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Theatre Review: Off Leash is an unsatisfying walk through the dog park

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DH Vancouver Staff Nov 03, 2015 11:18 am

Off Leash by Fugue Theatre is one of the most unique theatrical experiences currently on Vancouver stages. Unfortunately, it may also be one of the most frustrating.

The dog park saga features the intersecting lives of four East Van residents and their fur babies: agorophobic JB and Bernese mountain dog Buddy (Kerry van der Griend), workaholic Isola and border collie Sasha (Laura Di Cicco), introverted Danny and shih tzu-poodle cross Jacques (Simon Webb), and know-it-all Carol and pit bull-doberman cross Ruby (Karen Ydenberg). Each actor plays a dual role of owner and dog, which leads to some hilarious and bizarre moments.

Off Leash 1

Image: Fugue Theatre

Themes of loneliness and love run through Off Leash, beginning with JB’s opening number on life as a recently-divorced single father. JB reconnects with his estranged Uncle Danny on that fateful morning in the East Van dog park, and Danny encourages JB to open up, and chat with his dog park crush Isola. However, before he can make his move, Carol appears with shocking news: the city wants to shut the dog park down.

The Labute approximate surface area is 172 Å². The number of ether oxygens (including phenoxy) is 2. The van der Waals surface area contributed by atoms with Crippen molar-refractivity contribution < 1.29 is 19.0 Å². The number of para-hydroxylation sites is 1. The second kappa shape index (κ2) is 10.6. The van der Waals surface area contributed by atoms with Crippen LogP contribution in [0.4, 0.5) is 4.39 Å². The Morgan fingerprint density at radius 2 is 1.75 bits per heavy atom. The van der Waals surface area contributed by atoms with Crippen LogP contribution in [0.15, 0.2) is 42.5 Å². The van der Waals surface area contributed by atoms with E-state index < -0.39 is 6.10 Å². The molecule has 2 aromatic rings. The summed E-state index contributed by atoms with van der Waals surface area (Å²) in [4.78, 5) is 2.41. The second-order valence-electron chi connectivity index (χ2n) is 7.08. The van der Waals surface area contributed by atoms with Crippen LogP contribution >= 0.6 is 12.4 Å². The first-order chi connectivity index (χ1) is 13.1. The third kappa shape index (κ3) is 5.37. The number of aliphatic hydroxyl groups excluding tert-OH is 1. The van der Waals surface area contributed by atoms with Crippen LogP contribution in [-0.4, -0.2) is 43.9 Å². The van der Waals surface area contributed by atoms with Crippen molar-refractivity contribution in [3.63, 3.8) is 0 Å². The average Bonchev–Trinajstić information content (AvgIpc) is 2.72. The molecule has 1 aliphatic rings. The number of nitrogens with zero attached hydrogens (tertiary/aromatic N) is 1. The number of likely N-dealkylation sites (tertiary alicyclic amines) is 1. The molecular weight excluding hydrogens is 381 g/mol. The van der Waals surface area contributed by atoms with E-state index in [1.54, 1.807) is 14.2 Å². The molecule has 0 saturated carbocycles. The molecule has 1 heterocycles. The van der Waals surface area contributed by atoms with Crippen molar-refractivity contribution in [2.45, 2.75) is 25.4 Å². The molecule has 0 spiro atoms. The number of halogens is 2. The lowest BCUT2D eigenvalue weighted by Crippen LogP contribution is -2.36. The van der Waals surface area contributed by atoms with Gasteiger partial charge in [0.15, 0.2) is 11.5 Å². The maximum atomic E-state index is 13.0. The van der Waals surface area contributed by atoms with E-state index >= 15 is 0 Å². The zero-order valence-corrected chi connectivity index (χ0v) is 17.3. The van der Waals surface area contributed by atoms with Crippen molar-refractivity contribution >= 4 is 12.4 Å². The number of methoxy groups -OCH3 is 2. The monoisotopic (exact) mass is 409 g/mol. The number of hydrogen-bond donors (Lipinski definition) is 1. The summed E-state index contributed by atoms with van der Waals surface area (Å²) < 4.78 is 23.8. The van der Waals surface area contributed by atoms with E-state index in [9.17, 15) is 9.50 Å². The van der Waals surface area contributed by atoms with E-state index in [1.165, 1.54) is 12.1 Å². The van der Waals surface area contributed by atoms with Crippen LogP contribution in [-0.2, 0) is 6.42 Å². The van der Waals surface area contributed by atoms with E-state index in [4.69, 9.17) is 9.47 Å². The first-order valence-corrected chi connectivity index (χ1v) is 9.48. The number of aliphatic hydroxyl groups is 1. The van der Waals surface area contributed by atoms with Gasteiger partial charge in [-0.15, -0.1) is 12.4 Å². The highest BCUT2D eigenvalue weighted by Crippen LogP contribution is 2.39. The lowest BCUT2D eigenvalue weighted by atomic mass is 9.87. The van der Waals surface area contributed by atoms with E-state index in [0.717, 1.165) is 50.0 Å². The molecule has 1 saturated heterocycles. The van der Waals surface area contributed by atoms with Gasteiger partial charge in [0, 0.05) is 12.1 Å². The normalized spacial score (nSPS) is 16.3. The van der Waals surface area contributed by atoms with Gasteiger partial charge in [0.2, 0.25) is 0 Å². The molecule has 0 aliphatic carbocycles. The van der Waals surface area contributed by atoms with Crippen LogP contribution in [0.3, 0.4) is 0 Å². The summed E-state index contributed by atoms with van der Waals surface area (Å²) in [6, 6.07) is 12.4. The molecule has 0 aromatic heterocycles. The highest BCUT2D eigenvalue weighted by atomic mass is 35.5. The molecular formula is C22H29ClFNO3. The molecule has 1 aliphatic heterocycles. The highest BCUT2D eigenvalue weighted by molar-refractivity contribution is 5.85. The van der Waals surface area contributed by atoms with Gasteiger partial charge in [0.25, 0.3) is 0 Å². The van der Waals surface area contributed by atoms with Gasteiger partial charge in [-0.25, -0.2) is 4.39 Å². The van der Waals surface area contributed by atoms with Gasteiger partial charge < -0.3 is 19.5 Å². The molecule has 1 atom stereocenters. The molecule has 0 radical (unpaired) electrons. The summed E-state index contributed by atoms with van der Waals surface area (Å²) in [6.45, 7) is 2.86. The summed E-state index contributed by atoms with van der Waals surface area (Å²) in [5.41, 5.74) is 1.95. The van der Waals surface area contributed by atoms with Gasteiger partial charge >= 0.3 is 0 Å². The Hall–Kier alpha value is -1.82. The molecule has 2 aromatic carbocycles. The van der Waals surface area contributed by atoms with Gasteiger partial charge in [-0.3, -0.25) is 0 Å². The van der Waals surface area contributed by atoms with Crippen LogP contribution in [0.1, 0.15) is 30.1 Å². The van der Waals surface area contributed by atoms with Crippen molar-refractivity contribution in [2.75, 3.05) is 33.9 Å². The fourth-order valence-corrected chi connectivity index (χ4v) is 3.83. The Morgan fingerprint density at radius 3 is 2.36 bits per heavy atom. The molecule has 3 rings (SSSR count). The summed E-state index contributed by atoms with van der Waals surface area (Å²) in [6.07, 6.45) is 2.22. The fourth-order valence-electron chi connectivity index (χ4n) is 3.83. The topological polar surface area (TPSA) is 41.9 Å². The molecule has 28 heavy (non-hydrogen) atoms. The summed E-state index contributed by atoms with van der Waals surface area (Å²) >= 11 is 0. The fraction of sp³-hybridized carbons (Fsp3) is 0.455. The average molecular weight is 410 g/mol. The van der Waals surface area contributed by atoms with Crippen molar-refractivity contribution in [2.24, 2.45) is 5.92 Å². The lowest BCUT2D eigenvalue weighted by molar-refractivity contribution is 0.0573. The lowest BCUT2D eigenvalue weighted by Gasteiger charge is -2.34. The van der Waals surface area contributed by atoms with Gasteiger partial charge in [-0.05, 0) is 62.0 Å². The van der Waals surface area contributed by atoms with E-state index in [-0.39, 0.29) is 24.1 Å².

The heart of Off Leash is in the right place, but the execution of the operetta is scattered. Van der Griend, Di Cicco, Webb and Ydenberg all had strong singing voices, but many of the songs were repetitive. Yes, I get that JB is still hung-up on his ex-wife. We don’t need yet another song about how broken he is. Many of the storylines also feel incomplete. What happened to Carol’s meth-addicted daughter? What happened after the police were called to the dog park? Even the climax of the operetta feels unsatisfying, though The Howlers were a heartwarming touch.

Off Leash 2

Image: Fugue Theatre

Having the actors play dual roles was a bold choice. Everyone committed to wagging their tails and barking for treats on the gorgeous set by Drew Facey. Some moments were very playful and charming, particularly a doggy dance sequence in the middle of the first act. To that end, Off Leash is a nice example of experimental spectacle that live theatre can offer.

Ultimately there is too much happening in Off Leash with little payoff. Librettist Lucia Frangione and Composer Benton Roark would have greater success if they focused more on the burgeoning relationships between characters and less on revisiting their damaged past over and over again. Unless you’re a big animal lover, it may be best to let this sleeping dog lie.

Off Leash plays at Studio 16 until November 8. More information here.

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DH Vancouver Staff
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